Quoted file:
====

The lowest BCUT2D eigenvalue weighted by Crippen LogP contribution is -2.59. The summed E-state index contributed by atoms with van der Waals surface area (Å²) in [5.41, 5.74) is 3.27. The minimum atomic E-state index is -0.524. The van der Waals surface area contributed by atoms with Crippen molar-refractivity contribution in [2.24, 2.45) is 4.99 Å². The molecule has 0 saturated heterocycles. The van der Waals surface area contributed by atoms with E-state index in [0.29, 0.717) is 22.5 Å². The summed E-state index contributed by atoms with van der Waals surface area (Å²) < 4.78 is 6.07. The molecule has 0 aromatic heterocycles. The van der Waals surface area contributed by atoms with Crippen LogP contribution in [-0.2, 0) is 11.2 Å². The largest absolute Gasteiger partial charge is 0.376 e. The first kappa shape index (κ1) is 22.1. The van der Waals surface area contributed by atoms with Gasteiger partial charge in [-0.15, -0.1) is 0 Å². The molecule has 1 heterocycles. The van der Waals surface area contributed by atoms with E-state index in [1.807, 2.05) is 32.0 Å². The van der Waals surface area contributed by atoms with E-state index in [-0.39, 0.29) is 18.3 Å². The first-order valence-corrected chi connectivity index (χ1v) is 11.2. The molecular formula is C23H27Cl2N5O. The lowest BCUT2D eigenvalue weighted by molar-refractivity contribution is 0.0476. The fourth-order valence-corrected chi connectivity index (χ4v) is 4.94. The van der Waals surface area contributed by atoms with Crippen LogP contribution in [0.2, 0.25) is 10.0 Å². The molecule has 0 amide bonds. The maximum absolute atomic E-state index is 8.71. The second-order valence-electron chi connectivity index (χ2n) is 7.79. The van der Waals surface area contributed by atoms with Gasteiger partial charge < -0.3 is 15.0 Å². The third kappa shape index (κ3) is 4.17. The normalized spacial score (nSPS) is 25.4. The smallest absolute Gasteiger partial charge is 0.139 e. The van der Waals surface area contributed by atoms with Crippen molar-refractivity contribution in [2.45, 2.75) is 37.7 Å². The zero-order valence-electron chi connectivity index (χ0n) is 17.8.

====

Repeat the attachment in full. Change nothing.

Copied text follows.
The lowest BCUT2D eigenvalue weighted by Crippen LogP contribution is -2.59. The summed E-state index contributed by atoms with van der Waals surface area (Å²) in [5.41, 5.74) is 3.27. The minimum atomic E-state index is -0.524. The van der Waals surface area contributed by atoms with Crippen molar-refractivity contribution in [2.24, 2.45) is 4.99 Å². The molecule has 0 saturated heterocycles. The van der Waals surface area contributed by atoms with E-state index in [0.29, 0.717) is 22.5 Å². The summed E-state index contributed by atoms with van der Waals surface area (Å²) < 4.78 is 6.07. The molecule has 0 aromatic heterocycles. The van der Waals surface area contributed by atoms with Crippen LogP contribution in [-0.2, 0) is 11.2 Å². The largest absolute Gasteiger partial charge is 0.376 e. The first kappa shape index (κ1) is 22.1. The van der Waals surface area contributed by atoms with Gasteiger partial charge in [-0.15, -0.1) is 0 Å². The molecule has 1 heterocycles. The van der Waals surface area contributed by atoms with E-state index in [1.807, 2.05) is 32.0 Å². The van der Waals surface area contributed by atoms with E-state index in [-0.39, 0.29) is 18.3 Å². The first-order valence-corrected chi connectivity index (χ1v) is 11.2. The molecular formula is C23H27Cl2N5O. The lowest BCUT2D eigenvalue weighted by molar-refractivity contribution is 0.0476. The fourth-order valence-corrected chi connectivity index (χ4v) is 4.94. The van der Waals surface area contributed by atoms with Crippen LogP contribution in [0.2, 0.25) is 10.0 Å². The molecule has 0 amide bonds. The maximum absolute atomic E-state index is 8.71. The second-order valence-electron chi connectivity index (χ2n) is 7.79. The van der Waals surface area contributed by atoms with Gasteiger partial charge < -0.3 is 15.0 Å². The third kappa shape index (κ3) is 4.17. The normalized spacial score (nSPS) is 25.4. The smallest absolute Gasteiger partial charge is 0.139 e. The van der Waals surface area contributed by atoms with Crippen molar-refractivity contribution in [2.45, 2.75) is 37.7 Å². The zero-order valence-electron chi connectivity index (χ0n) is 17.8.